So I applied and found myself once more
A student. It was so much fun. And work.
I found that I was lucky I was old.
I didn’t have a life you know. My life
Was studying. I didn’t hang with friends
And didn’t have to find companionship.
It wasn’t long before I knew the kids
Were having trouble keeping up with me.
On Our 41st Anniversary
For more than forty years we’ve lived a lie.
There isn’t any way we should be here.
Statistics say there isn’t any way.
I‘d only known you for a couple weeks.
We’d only dated twice before I asked;
Before you answered yes. The chances were
Abysmal we’d succeed. Your parents knew
We wouldn’t last a year. We didn’t have
A thing in common. You were teaching. I
Was almost unemployable, a flake
With dreams the world would never see fulfilled.
And yet another year has passed, and we
Are here, together. But will it last?
There isn’t any reason that it should.
You’re still the one connected to the world.
I’m still the one who hasn’t got a clue,
Who’s head is stuffed with cobwebs and with dreams.
A Piece of Wood
A piece of wood’s not just a piece of wood.
A broken stick can beat the drums of hope,
Conduct a philharmonic orchestra,
Or catch a salmon from a raging stream.
It can be finer than Damascus steel
Dispatching pirates, enemies with ease.
A piece of wood’s not just a piece of wood.
It holds within itself the fall of man
And Eden’s loss. It is a bloody cross
And also comfort on a summer day.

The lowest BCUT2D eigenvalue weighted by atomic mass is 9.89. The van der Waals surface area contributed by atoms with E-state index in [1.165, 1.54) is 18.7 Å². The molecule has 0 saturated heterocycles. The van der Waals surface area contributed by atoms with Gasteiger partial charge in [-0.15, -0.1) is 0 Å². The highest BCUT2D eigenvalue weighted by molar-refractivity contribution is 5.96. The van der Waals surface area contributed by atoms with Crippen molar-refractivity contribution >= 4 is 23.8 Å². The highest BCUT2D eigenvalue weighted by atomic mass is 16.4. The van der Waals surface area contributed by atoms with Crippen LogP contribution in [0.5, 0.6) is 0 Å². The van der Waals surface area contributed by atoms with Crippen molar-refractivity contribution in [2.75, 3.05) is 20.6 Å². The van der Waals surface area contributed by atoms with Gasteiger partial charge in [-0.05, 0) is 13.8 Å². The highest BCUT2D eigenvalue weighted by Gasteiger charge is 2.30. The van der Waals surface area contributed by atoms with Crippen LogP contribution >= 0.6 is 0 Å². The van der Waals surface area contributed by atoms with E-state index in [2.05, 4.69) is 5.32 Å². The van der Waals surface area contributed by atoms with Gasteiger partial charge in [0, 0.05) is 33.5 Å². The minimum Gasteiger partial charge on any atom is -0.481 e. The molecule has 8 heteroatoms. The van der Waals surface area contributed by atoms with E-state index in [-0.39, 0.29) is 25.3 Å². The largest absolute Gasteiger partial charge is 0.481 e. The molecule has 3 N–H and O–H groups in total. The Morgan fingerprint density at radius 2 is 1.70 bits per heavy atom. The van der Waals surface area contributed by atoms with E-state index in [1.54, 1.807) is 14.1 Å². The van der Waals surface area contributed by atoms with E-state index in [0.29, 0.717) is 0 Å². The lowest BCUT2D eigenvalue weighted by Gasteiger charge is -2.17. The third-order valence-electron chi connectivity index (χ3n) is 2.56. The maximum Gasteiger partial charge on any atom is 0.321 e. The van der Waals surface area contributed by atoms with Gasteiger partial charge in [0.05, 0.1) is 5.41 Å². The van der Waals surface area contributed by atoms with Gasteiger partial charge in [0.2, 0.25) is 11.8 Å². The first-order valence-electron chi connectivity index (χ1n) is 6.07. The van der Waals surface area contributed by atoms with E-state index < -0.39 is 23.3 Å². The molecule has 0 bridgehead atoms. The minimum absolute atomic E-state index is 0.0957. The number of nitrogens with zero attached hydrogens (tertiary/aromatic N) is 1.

Utilitarian, it stirs the pot.
In a basilica it stirs the soul.
A piece of wood’s not just a piece of wood.
Today I joined with those who don’t believe
That climate change is real. Well actually
I am a true believer, but today,
It’s April and the rain is sweet but cold.
And so, for just today, I’m changing stripes.
A turn coat. Quisling. Traitor to the cause!
That’s me. My carbon footprint’s shooting through
The roof, but I don’t care. I really don’t.
At least today I don’t. Tomorrow I
Will care, and I will try to save the world
By planting trees. But not today. Today
It’s raining, and my house is warm.
The insulated windows and new doors
Are keeping out the cold and in the heat.
The stove is burning up a log an hour.
I’ve got the damper almost fully closed,
And it is warm. It’s warm. It’s warm. It’s warn.
And now I’m grateful thirty years ago
I planted trees and glad that one of them
Has died, was cut in lengths to fit my stove.
It’s warm. It’s warm. It’s warm. It’s warm. It’s warm.
Drivel Keeps Me Up
This getting up at three o’clock is for
The birds. And why? A line about the moon;
The stupid, stupid moon is bugging me.
“The moon who’s piercing beams disturb the night
And shatters sleep.” I’m certain Shakespeare wrote
It, but it’s three o’clock. I could be wrong.
It could be Poe who wrote about the moon.
“The moon never beams without bringing me dreams.”
Or nightmares. Isn’t this the witching hour?
Or is it midnight? Never mind. The moon’s
The thing that turns us into lunatics.
And stupid poets writing stupid lines
About that crater ravaged, haggard face
Of doom that will not let me go to sleep.
What is the line? Is it romantic crap
With moon and June and spoon that vomits up
A swill of trite and hackneyed phrases? What’s
The stupid line? And was it Chaucer, Blake,
Or Byron? Byron wrote it! He’s the one.
I’ve never liked his poetry. Or him.
Byronic and moronic. Perfect rhyme.
This loss of sleep is all Lord Byron’s fault.
If only I’d remember what he said
About the moon I’m sure I’d go to sleep.
Or maybe it was Tennyson or Frost.
But Wait a Minute
I understand that most, who look at me,
Will say that I am old; a geezer who
Is “heading towards the light” who safely can
Be disregarded, placed upon a shelf
Or relegated to an attic space
Among important, half-forgotten, dreams
Of happy times and memories of youth.
And yes, it seems that every other day
Another picture of a member of
My class is captioned, “Rest in Peace.” And yes,
I know of people waiting for the end
Who’s lives are over, zombies, walking dead;